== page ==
If you haven't heard of this Facebook group, it is a members-only (you can join by visiting the page on Facebook) cooperative of authors, readers, and bloggers, which began as an off-shoot of the popular Thursday night Twitter chat, #ChickLitChat, which is held between 8 and 9 p.m.

Editor Chrissy Wolfe, the incredible blogger and reviewer of Every Free Chance Books, will be on Twitter during this Thursday's chat so follow the hashtag and lurk or ask any burning editing questions you might have.

I often team edit with the incomparable Francine LaSala, and along with me and Chrissy, she will also be popping in and out on Thursday's Chick Lit Chat HQ Facebook group to answer questions.

Questions such as how to find an editor, how much it will cost, what credentials an editor should have, and so much more will be answered. Choosing the right editor can be daunting, and we hope to make the process a little easier.

So, swing by the Facebook group today, the Twitter chat (#ChickLitChat) tonight, and/or read the posts and tweets at your leisure.

Monday, September 15, 2014

Sarah Louise Smith & Her Latest Novel, Independent Jenny

I absolutely loved Sarah Louise Smith's first two novels, and through our writing group, I have gotten to know her as a person, as well. Not only is she so talented, but she's also incredibly lovely, and I can't wait to read her latest novel, Independent Jenny, coming out on September 16th, 2014.

Welcome, Sarah!

“I slept with someone else.”

Those five words changed everything.

After her husband Ross drops a bombshell, Jenny’s emotions go hay-wire. Things are made even more complex when his brother Aiden makes a confession of his own…
A holiday escape with her friend Hayley seems the perfect way to figure out what – and who – she wants. But Hayley has a hidden motive that results in Jenny spending time with her ex-boyfriend Will, who is now married.

Should Jenny forgive Ross? Can she ignore her feelings for romantic Aiden? And why can’t she get Will out of her head?

One thing is for sure: Jenny doesn’t want to be alone. Surely any man is better than no man, right?

Win a free e-book!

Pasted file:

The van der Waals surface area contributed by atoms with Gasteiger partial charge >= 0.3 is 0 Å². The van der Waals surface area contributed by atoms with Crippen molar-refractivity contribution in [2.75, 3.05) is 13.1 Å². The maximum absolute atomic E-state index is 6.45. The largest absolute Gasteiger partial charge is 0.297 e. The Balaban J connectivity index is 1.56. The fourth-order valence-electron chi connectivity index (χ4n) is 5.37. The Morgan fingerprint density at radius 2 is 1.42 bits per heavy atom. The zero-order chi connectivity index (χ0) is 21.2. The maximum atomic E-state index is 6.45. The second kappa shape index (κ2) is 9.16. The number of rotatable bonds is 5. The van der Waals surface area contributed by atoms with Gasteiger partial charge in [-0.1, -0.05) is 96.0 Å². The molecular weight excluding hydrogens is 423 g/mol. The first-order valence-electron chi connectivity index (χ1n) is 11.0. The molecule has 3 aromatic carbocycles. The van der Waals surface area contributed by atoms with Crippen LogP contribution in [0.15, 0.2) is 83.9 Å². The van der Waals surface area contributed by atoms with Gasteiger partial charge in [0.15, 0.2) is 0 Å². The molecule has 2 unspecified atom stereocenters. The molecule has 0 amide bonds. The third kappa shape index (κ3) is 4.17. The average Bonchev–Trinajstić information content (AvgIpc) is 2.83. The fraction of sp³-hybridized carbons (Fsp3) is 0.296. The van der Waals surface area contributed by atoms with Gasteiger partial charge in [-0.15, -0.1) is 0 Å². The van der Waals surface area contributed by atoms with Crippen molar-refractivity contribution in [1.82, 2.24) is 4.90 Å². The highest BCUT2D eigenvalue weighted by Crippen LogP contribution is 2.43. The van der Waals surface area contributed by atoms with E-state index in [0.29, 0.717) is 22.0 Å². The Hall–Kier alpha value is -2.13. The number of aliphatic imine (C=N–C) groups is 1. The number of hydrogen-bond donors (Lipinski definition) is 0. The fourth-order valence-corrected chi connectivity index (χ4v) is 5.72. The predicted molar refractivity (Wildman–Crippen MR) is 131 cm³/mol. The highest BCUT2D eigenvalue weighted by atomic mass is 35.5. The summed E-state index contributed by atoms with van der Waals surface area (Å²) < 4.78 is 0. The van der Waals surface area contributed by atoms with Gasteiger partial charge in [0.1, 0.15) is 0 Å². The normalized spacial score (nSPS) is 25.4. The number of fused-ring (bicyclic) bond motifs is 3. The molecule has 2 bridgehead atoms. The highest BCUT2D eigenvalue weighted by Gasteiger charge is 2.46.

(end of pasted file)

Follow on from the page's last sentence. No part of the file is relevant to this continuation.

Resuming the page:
Now here’s your chance to win a free e-copy of Independent Jenny. Follow Sarah on Twitter: @sarahsmith16 and tweet something about why you think you deserve to win. Use the hashtag #IndependentJennyComp and Sarah will pick the best winner by the end of this week!

About Sarah Louise Smith:

Sarah Louise Smith lives in Milton Keynes, UK, with her husband, a cute cat and a loopy golden retriever. She has an extremely lovely step-daughter and spends most of her free time writing, reading, cooking, and taking long walks.

She’s the author of three chick-lit novels: Amy & Zach, Izzy’s Cold Feet, and Independent Jenny, all published by Crooked Cat.
Connect with Sarah!


Buy Sarah's books!
Amazon UK
Amazon US

Wednesday, August 20, 2014

Writer Dates

Writing can be a very lonely profession. We live in our heads, talk to ourselves, and eavesdrop on conversations without being a part of them. So, when my friend, critique partner, and writer extraordinaire, Lydia Laceby, created a women's fiction meetup, I was in.

Once a month, Lydia, Heather Wardell, Laura Kat, Marissa Stapley (when she's not at the cottage) Romi Moondi (when she's not in Paris), and I meet for dinner and Bellinis, and it is really my favorite Tuesday. We laugh until people stare at us, trade plot point ideas, flesh out characters, gossip, of course, and leave so energized and inspired that we should really do this as a breakfast meeting so we can all go home and write.

I need those critiques and the light that comes from talking about my WIPs, and I need to hear that other writers feel the same excitement, self-doubt, angst, and passion that I do. It's also amazing how differently we all create, and we learn from each other.

I have been so lucky to meet incredible writers online, like my Beach Babes crew (Francine LaSala, Meredith Schorr, Eileen Goudge, Jen Tucker, and Julie Valerie)

...and the authors and bloggers I chat with all day long. But getting to see these women in person, every month, and talk their ears off about what I'm working on (since I can no longer bore my loved ones because they will go running in the other direction) is simply incredible.

The Bellinis are pretty damn good, too.

Thursday, July 10, 2014

Marissa Stapley: Mating for Life

Marissa Stapley was one of the featured authors in the latest BookBuzz event, an author/reader party I co-founded with Meredith Schorr and Francine LaSala. I was thrilled to have another Canadian author join us. She is so lovely, warm, funny, and kind, and the second her debut novel, Mating for Life, was released by Atria, I bought it because I'd heard such amazing things about it.

Well, as I told Marissa when I met her for dinner the other night, I am exhausted because her novel is keeping me up late. It is an exquisite, superbly written, complex story with the kinds of characters I love--layered, complicated, and dark. I don't want it to end. It is such a pleasure to have Marissa here today! Welcome, Marissa!

About Marissa:

I'm a National Magazine Award nominated writer and former magazine editor whose work has appeared in the Globe and Mail, National Post, Elle Canada, and many others. Mating for Life (Atria Books; Simon & Schuster Canada) is my first novel. When I'm not writing, I'm reading. (In fact, I never go anywhere without a book. Except maybe swimming.) Some of my favourite authors are Meg Wolitzer, Julia Glass, Alice Munro, John Irving, Lauren Groff, Margaret Atwood and James Salter. I live in Toronto with my husband and two children, where I teach writing, and am working on another novel.

Marissa's path to publication is inspiring and her passion will resonate with every writer who has a dream.

Never, ever, ever, ever, give up